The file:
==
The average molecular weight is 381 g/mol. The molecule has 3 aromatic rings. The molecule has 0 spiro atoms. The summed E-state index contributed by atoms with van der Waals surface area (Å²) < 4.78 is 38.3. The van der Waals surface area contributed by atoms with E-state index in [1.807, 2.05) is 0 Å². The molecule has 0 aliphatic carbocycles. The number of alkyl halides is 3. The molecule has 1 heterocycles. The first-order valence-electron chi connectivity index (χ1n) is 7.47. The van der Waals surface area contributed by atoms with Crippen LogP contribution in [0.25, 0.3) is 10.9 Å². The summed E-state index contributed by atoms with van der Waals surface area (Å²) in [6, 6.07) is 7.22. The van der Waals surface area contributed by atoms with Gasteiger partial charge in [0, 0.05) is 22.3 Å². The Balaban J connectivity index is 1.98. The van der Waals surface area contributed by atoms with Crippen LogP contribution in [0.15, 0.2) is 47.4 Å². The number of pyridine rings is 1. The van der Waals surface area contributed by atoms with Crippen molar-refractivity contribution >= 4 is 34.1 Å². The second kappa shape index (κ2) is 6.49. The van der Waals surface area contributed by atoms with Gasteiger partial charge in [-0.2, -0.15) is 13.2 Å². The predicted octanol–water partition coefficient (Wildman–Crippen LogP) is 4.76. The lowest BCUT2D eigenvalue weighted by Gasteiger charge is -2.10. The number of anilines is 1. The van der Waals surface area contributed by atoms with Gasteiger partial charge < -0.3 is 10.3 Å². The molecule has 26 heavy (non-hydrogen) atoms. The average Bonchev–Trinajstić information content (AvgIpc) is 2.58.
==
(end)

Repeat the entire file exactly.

The average molecular weight is 381 g/mol. The molecule has 3 aromatic rings. The molecule has 0 spiro atoms. The summed E-state index contributed by atoms with van der Waals surface area (Å²) < 4.78 is 38.3. The van der Waals surface area contributed by atoms with E-state index in [1.807, 2.05) is 0 Å². The molecule has 0 aliphatic carbocycles. The number of alkyl halides is 3. The molecule has 1 heterocycles. The first-order valence-electron chi connectivity index (χ1n) is 7.47. The van der Waals surface area contributed by atoms with Crippen LogP contribution in [0.25, 0.3) is 10.9 Å². The summed E-state index contributed by atoms with van der Waals surface area (Å²) in [6, 6.07) is 7.22. The van der Waals surface area contributed by atoms with Gasteiger partial charge in [0, 0.05) is 22.3 Å². The Balaban J connectivity index is 1.98. The van der Waals surface area contributed by atoms with Crippen LogP contribution in [0.15, 0.2) is 47.4 Å². The number of pyridine rings is 1. The van der Waals surface area contributed by atoms with Crippen molar-refractivity contribution >= 4 is 34.1 Å². The second kappa shape index (κ2) is 6.49. The van der Waals surface area contributed by atoms with Gasteiger partial charge in [-0.2, -0.15) is 13.2 Å². The predicted octanol–water partition coefficient (Wildman–Crippen LogP) is 4.76. The lowest BCUT2D eigenvalue weighted by Gasteiger charge is -2.10. The number of anilines is 1. The van der Waals surface area contributed by atoms with Gasteiger partial charge < -0.3 is 10.3 Å². The molecule has 26 heavy (non-hydrogen) atoms. The average Bonchev–Trinajstić information content (AvgIpc) is 2.58.